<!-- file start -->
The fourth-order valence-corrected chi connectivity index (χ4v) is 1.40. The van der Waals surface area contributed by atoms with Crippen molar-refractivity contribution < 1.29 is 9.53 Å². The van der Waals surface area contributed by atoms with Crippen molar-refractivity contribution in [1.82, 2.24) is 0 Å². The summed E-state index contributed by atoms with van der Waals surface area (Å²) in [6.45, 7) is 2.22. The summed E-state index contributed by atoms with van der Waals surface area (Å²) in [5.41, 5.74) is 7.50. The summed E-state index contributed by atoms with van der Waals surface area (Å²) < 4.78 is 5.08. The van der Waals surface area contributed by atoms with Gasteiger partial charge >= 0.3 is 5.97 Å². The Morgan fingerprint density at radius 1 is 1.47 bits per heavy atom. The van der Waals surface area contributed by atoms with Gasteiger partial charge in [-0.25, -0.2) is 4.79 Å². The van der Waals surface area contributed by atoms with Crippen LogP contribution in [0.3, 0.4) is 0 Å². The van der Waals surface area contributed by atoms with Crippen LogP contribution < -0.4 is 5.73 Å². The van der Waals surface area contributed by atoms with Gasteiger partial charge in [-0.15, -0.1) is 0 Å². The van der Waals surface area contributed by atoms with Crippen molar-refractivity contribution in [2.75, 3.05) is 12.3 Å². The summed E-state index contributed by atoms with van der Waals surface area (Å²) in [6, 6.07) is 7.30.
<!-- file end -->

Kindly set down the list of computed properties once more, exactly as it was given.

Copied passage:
The fourth-order valence-corrected chi connectivity index (χ4v) is 1.40. The van der Waals surface area contributed by atoms with Crippen molar-refractivity contribution < 1.29 is 9.53 Å². The van der Waals surface area contributed by atoms with Crippen molar-refractivity contribution in [1.82, 2.24) is 0 Å². The summed E-state index contributed by atoms with van der Waals surface area (Å²) in [6.45, 7) is 2.22. The summed E-state index contributed by atoms with van der Waals surface area (Å²) in [5.41, 5.74) is 7.50. The summed E-state index contributed by atoms with van der Waals surface area (Å²) < 4.78 is 5.08. The van der Waals surface area contributed by atoms with Gasteiger partial charge >= 0.3 is 5.97 Å². The Morgan fingerprint density at radius 1 is 1.47 bits per heavy atom. The van der Waals surface area contributed by atoms with Gasteiger partial charge in [-0.25, -0.2) is 4.79 Å². The van der Waals surface area contributed by atoms with Crippen LogP contribution in [0.3, 0.4) is 0 Å². The van der Waals surface area contributed by atoms with Crippen LogP contribution < -0.4 is 5.73 Å². The van der Waals surface area contributed by atoms with Gasteiger partial charge in [-0.15, -0.1) is 0 Å². The van der Waals surface area contributed by atoms with Crippen molar-refractivity contribution in [2.75, 3.05) is 12.3 Å². The summed E-state index contributed by atoms with van der Waals surface area (Å²) in [6, 6.07) is 7.30.